# Definite Clause Grammars (Continued)

## General Syntax of DCG Rules

The following syntax describes the structure of DCG rules (clauses).

 ::= `-->` `.` ::= ::= `(` { `,` } `)` ::= { `,` } ::= | | ::= `[` { `,` } `]` ::= `{` `}`

The LHS of each definite clause is a nonterminal symbol, possibly parameterized. On the RHS, three kinds of item may be found: nonterminal symbols (possibly parameterized), lists of terminal symbols inside square brackets, or arbitrary logic goals within braces.

## General Translation of DCG Rules to Parsing Predicates

To understand what parsing predicates are generated for particular DCG rules, we can describe the process of translating DCG rules to parsing predicates as follows. However, note that you do not have to do this translation at any point; Prolog automatically does it on recognition of the `-->` functor.

For each DCG rule, transformation to an equivalent parsing predicate may be performed as follows.

• Replace all lists of terminal symbols within a single set of square brackets with lists of individually bracketted symbols. For example, `[and, then]` becomes `[and], [then]`.
• Working with the result of this last step, number all the RHS items in sequence, skipping the logic clauses in braces.
• Let n be the number of RHS items numbered in the last step.
• Add the parameters `L0` and `L`n to the end of the argument list of the LHS nonterminal of the clause.
• For each RHS nonterminal, let i be the number assigned to it in step 2. Add the parameters `Li-1`, `Li` to the nonterminal.
• For each RHS terminal, let i be the number assigned to it in step 2 and let t be the terminal itself. Replace the terminal with the goal ```'C'(Li-1, t, Li)```.
• Make no changes to those RHS items enclosed in braces (goals).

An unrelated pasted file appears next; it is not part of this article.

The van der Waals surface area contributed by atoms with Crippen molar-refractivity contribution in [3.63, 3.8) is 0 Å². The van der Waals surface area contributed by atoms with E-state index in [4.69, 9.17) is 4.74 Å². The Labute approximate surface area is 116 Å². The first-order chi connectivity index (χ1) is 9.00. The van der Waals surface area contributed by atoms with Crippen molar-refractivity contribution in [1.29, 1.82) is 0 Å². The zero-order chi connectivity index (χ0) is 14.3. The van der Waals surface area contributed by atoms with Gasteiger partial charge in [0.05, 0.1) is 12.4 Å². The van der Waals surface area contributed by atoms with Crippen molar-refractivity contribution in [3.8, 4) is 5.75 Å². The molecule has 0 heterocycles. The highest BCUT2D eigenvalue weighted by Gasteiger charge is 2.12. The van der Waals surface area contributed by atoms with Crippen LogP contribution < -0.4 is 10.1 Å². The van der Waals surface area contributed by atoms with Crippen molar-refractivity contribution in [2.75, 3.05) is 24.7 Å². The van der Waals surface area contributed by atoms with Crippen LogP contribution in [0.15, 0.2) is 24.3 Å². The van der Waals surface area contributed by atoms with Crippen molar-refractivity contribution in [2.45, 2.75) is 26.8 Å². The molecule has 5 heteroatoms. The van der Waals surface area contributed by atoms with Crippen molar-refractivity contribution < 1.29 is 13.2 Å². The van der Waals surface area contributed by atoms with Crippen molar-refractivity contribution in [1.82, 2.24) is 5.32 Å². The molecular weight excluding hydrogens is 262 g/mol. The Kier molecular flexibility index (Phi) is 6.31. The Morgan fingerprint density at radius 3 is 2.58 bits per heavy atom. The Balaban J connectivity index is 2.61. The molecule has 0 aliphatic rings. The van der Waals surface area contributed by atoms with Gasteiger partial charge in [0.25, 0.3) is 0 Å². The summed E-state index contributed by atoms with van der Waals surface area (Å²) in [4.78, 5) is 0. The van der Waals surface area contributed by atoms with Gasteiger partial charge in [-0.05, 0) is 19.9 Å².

• Replace the `-->` symbol with `:-`

In such a transformations, `L0` represents the input list being passed in for parsing, while `Lj` represents the input that remains unconsumed after the first j of the RHS terminals and nonterminals have been successfully parsed.

For example, consider the following DCG rule.

```expr(Z) --> num(X), [+], expr(Y), {Z is X+Y}.
```
Using the procedures above, we can see that this translates to the following clause for `expr/3`.
```expr(Z, L0, L3) :-
num(X, L0, L1), 'C'(L1, +, L2), expr(Y, L2, L3), {Z is X+Y}.
```

## Parsing With Strings

Prolog interprets string constants within double quotes as list of character codes (integers).

• `"CMPT384"` = `[67,77,80,84,51,56,52]`

For example, we can rework our numeric expression grammar to use strings. That is, instead of parsing a list of symbolic and numeric constants such as `[100, +, 20, +, 3, +, 6]`, we want to parse the string expression `"100+20+3+6"`.

• The easy part is to replace the `[+]` operator symbol with `"+"`.
• The trickier part is to parse a string of digits (e.g., `"100"` as a `num`, rather than relying on Prolog's built-in numeric constants. We can compute the value of a string using an accumulating value for the number determined so far. For example, in parsing the string `"301"`, if 30 is the value accumulated for the string `"30"`, then 30*10+1 is the new value computed when the next digit (`"1"`) is encountered.
```expr(Z) --> num(Z).
expr(Z) --> num(X), "+", expr(Y), {Z is X+Y}.
expr(Z) --> num(X), "-", expr(Y), {Z is X-Y}.
num(Z) --> num(Z, 0).